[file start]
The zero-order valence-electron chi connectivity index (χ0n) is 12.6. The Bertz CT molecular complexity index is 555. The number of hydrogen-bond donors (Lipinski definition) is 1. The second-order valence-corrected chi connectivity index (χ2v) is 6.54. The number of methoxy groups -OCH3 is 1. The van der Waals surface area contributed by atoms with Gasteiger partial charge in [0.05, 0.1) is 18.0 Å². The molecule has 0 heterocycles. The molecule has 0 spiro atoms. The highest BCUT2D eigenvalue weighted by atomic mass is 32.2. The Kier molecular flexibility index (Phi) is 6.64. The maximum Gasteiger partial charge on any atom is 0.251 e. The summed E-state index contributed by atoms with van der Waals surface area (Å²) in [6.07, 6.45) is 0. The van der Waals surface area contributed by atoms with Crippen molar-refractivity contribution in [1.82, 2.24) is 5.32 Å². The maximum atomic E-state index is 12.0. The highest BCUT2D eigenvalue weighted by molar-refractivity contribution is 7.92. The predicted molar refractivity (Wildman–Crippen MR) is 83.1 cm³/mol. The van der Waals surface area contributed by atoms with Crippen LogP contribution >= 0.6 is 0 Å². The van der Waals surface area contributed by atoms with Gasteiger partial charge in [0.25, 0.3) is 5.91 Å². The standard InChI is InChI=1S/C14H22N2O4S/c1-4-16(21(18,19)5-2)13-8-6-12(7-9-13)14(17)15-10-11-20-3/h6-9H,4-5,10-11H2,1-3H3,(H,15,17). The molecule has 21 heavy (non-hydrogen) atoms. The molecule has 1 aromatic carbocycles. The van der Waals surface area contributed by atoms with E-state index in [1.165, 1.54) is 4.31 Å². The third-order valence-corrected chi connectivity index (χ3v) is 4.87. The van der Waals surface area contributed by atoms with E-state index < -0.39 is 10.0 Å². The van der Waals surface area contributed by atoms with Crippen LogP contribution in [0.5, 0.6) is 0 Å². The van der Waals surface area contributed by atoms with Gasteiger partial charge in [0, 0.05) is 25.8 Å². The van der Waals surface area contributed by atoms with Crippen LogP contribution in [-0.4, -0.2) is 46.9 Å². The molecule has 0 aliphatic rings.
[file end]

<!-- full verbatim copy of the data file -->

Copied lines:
The zero-order valence-electron chi connectivity index (χ0n) is 12.6. The Bertz CT molecular complexity index is 555. The number of hydrogen-bond donors (Lipinski definition) is 1. The second-order valence-corrected chi connectivity index (χ2v) is 6.54. The number of methoxy groups -OCH3 is 1. The van der Waals surface area contributed by atoms with Gasteiger partial charge in [0.05, 0.1) is 18.0 Å². The molecule has 0 heterocycles. The molecule has 0 spiro atoms. The highest BCUT2D eigenvalue weighted by atomic mass is 32.2. The Kier molecular flexibility index (Phi) is 6.64. The maximum Gasteiger partial charge on any atom is 0.251 e. The summed E-state index contributed by atoms with van der Waals surface area (Å²) in [6.07, 6.45) is 0. The van der Waals surface area contributed by atoms with Crippen molar-refractivity contribution in [1.82, 2.24) is 5.32 Å². The maximum atomic E-state index is 12.0. The highest BCUT2D eigenvalue weighted by molar-refractivity contribution is 7.92. The predicted molar refractivity (Wildman–Crippen MR) is 83.1 cm³/mol. The van der Waals surface area contributed by atoms with Crippen LogP contribution >= 0.6 is 0 Å². The van der Waals surface area contributed by atoms with Gasteiger partial charge in [0.25, 0.3) is 5.91 Å². The standard InChI is InChI=1S/C14H22N2O4S/c1-4-16(21(18,19)5-2)13-8-6-12(7-9-13)14(17)15-10-11-20-3/h6-9H,4-5,10-11H2,1-3H3,(H,15,17). The molecule has 21 heavy (non-hydrogen) atoms. The molecule has 1 aromatic carbocycles. The van der Waals surface area contributed by atoms with E-state index in [1.165, 1.54) is 4.31 Å². The third-order valence-corrected chi connectivity index (χ3v) is 4.87. The van der Waals surface area contributed by atoms with E-state index < -0.39 is 10.0 Å². The van der Waals surface area contributed by atoms with Crippen LogP contribution in [0.5, 0.6) is 0 Å². The van der Waals surface area contributed by atoms with Gasteiger partial charge in [0, 0.05) is 25.8 Å². The van der Waals surface area contributed by atoms with Crippen LogP contribution in [-0.4, -0.2) is 46.9 Å². The molecule has 0 aliphatic rings.